This was my first time seeing this doctor, but I brought Type A Kelly, and she needed answers. Like, grab him by the shoulders, asking “WILL I EVER WALK AGAIN?!” type of answers. Of course, he asked me what caused the injury… “Uhhhh, it was probably hiking. Or pack training. Or it could have been ice skating, or maybe cross-country skiing, or snow shoeing, or water aerobics, or Yoga, or Pilates, or Yogalates. Or the six-mile walk to Yogalates.” I think his literal response was, “maybe you should calm down.” Type A Kelly was still present, and wanted to respond, “maybe you should stop telling me what to do”, but then I remembered that he’s the doctor and I need him. His diagnosis was IT Band Syndrome, with possible inflamed Bursae. Of course, all I heard was “inflamed Bursae.” Suck it, PT school friend, I’m basically a Doctor. So, the treatment looked like daily stretches, ice baths, and rest for another 10 days.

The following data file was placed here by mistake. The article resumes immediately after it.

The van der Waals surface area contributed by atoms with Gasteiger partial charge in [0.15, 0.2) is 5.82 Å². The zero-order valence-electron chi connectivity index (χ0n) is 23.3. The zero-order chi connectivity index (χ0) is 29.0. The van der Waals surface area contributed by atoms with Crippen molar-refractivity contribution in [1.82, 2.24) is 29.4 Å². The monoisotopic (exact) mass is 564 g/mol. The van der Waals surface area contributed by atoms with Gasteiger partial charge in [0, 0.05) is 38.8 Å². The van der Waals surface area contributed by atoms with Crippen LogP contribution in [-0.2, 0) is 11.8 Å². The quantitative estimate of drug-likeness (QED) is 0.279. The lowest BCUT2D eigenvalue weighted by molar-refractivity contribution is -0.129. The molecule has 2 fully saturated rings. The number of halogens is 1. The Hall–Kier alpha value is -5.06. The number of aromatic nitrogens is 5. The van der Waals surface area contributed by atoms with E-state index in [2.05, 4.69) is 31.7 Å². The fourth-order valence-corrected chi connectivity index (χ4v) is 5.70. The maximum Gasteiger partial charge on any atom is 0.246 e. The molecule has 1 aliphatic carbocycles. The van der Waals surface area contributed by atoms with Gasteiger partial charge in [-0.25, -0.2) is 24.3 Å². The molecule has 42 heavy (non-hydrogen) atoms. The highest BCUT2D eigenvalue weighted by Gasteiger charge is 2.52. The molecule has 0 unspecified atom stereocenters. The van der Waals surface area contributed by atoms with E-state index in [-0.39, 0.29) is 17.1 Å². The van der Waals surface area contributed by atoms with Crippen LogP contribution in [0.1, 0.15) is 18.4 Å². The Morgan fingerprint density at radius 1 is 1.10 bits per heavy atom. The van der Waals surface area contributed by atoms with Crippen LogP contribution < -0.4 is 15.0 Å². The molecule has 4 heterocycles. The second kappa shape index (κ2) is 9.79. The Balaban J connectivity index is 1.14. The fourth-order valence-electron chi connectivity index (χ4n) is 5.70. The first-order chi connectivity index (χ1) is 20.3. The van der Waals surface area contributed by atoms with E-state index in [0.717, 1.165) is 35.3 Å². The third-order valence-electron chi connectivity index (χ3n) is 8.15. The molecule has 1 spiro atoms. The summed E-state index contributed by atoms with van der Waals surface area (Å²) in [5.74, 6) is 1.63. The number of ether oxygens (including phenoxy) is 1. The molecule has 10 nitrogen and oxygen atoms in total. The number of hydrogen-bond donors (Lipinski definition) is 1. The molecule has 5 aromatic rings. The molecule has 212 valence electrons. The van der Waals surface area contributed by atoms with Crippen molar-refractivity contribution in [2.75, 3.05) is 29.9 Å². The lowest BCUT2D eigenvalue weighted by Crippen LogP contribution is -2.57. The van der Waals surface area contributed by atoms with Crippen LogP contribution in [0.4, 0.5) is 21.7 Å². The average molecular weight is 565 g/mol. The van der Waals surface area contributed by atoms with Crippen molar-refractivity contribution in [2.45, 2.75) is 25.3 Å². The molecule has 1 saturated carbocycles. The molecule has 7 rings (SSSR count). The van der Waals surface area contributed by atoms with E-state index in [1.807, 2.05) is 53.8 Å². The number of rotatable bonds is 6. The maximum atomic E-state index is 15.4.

All in all, the doctor’s visit was very helpful for me. I have been incredibly frustrated over this injury, feeling like my goal was halted abruptly. He was encouraging. He asked questions about the hike, out of personal interest. Like whether I’m training for external or internal reasons. I told him that I’m in the process of exploring that question, but the best answer I could give him was “both.” He told me about a marathon that he trained for, and how he felt like training was the best part of the experience. He said that pushing myself and learning what I’m capable of, is something that is going to change me forever. He gave me advice about meeting my body where it’s at, and not allowing myself to feel discouraged if I need to train in a way that supports what my body needs, instead of what my brain is telling me I should be doing. I told him my fears about not being ready in time, or worse, not being able to do it, because of injury. His response was simple, but the look in his eye and tone of his voice made me feel like I had another person in my corner, “oh, you’re doing it. We will get you right. You are doing it.” He was excited for me. It was endearing.